Adjustable-rate mortgages (ARMs) are making a comeback.

Many multifamily borrowers, especially short-term holders, are pursuing floating-rate debt again, attracted by the incredibly low rates, said panelists at the recent Apartment Finance Today Conference.

“We’re seeing much more activity on a floating rate basis than we have the last few years; I’m surprised to see the level of interest given where fixed rates are,” said Mike McRoberts, vice president of multifamily production at McLean, Va.-based Freddie Mac. “Borrowers like the flexible pre-pay and some people think the short rates are going to be down for quite a period.”

Last year, the ultra-low rates being offered on the fixed-rate side tempered some of the pricing advantage of floating-rate debt. But unlike the yield on the 10-year Treasury, which saw a sudden rise at the end of 2010, the floating-rate benchmark continues to hover at historic lows. The one-month LIBOR rate was at 22 basis points (bps), and the three-month rate at 28 bps, as of April 11, and it hasn’t swayed much from those figures over the last year.

Freddie Mac’s Capped ARM program won a lot of floating-rate market share over the last few years, but has seen some very healthy competition recently from its familiar foe. “Fannie Mae’s structured ARM has made a rousing comeback and is very competitive now,” says Mitchell Kiffe, co-head of origination for Los Angeles-based CB Richard Ellis Capital Markets, in a telephone interview. “The investor demand for that paper has increased hugely.”

In general, lender spreads from banks and Freddie Mac are around 300 bps over LIBOR, leading to all-in rates around 3.25 percent on seven-year deals. But Fannie Mae’s program has undercut that a bit, offering spreads in the low-200 bps range, leading to all-in rates in the mid- to high-2 percent range.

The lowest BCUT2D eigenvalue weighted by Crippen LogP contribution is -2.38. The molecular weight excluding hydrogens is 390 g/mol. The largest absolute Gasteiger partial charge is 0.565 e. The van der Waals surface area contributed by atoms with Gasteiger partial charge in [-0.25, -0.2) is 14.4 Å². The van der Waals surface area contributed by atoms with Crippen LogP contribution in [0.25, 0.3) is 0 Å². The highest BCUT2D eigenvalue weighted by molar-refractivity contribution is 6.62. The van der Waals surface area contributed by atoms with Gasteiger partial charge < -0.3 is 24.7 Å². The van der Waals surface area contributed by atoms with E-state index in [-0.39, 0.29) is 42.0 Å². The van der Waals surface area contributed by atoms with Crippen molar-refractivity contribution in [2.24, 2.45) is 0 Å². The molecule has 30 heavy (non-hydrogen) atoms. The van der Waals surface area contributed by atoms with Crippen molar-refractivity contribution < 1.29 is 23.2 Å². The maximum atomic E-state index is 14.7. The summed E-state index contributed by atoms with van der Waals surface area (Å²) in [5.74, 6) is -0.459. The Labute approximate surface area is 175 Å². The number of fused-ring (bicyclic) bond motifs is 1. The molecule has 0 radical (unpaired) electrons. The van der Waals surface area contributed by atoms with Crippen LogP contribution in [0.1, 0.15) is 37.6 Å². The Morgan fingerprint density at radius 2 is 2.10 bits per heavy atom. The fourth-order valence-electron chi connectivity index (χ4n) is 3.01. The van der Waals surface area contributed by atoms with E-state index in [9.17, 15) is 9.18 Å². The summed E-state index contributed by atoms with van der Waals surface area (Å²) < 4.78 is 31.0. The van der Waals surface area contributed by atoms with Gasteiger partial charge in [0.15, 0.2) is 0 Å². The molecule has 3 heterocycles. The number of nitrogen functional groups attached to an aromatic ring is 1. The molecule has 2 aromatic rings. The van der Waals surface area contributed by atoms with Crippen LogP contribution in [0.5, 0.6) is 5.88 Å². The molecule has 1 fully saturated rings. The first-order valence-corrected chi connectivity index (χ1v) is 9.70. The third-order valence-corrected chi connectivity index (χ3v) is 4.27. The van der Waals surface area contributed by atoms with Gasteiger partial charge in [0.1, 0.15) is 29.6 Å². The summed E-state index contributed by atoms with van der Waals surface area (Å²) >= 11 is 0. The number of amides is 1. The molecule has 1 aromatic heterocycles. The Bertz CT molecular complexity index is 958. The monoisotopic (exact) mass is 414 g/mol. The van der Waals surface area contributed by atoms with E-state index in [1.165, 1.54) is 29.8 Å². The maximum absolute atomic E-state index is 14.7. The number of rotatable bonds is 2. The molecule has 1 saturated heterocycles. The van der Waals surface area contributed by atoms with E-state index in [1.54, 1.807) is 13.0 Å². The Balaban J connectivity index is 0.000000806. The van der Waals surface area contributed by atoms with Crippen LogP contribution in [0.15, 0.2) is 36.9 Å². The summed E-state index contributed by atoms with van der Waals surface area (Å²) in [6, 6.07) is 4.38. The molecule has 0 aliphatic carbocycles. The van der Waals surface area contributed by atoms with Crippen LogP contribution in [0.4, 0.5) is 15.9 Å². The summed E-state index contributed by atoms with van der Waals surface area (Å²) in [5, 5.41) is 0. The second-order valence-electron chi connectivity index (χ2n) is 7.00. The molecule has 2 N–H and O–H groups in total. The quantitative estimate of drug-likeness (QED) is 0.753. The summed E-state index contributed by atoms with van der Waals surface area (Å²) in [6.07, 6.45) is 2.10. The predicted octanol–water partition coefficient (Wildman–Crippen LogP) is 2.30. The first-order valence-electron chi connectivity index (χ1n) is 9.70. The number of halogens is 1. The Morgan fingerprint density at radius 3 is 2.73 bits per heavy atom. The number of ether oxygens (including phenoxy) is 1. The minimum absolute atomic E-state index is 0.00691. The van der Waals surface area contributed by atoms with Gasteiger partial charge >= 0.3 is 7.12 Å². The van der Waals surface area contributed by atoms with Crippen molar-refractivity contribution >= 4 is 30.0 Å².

And it’s not just the agencies and banks offering low floating rates: Life insurance companies are increasingly offering ARMs as well. MetLife, for instance, offers three- to five-year floating rate money, and has seen much more interest of late, especially given that its pricing is so competitive. “The floating rate money is going to be pretty much in the 2 percent range, all-in, on coupon right now, depending on leverage,” said John Martin Hall, a director at New York-based MetLife Real Estate.

Fixed-rates continue to stay historically low, with seven-year mortgages from the GSEs still under 5 percent, and 10-year money in the low-5 percent range, as of mid-April. But for short-term borrowers positioning their assets for a sale, ARMs allow much more exit-flexibility than fixed-rate programs which often feature potentially large exit fees.

“It’s a very attractive time to float right now, and we’re looking really hard at floating on some of our recent acquisitions,” said Mark Hafner, managing director of investments for Charleston, S.C.-based Greystar. “We’re doing floaters both through the agency products as well as some with the larger banks.”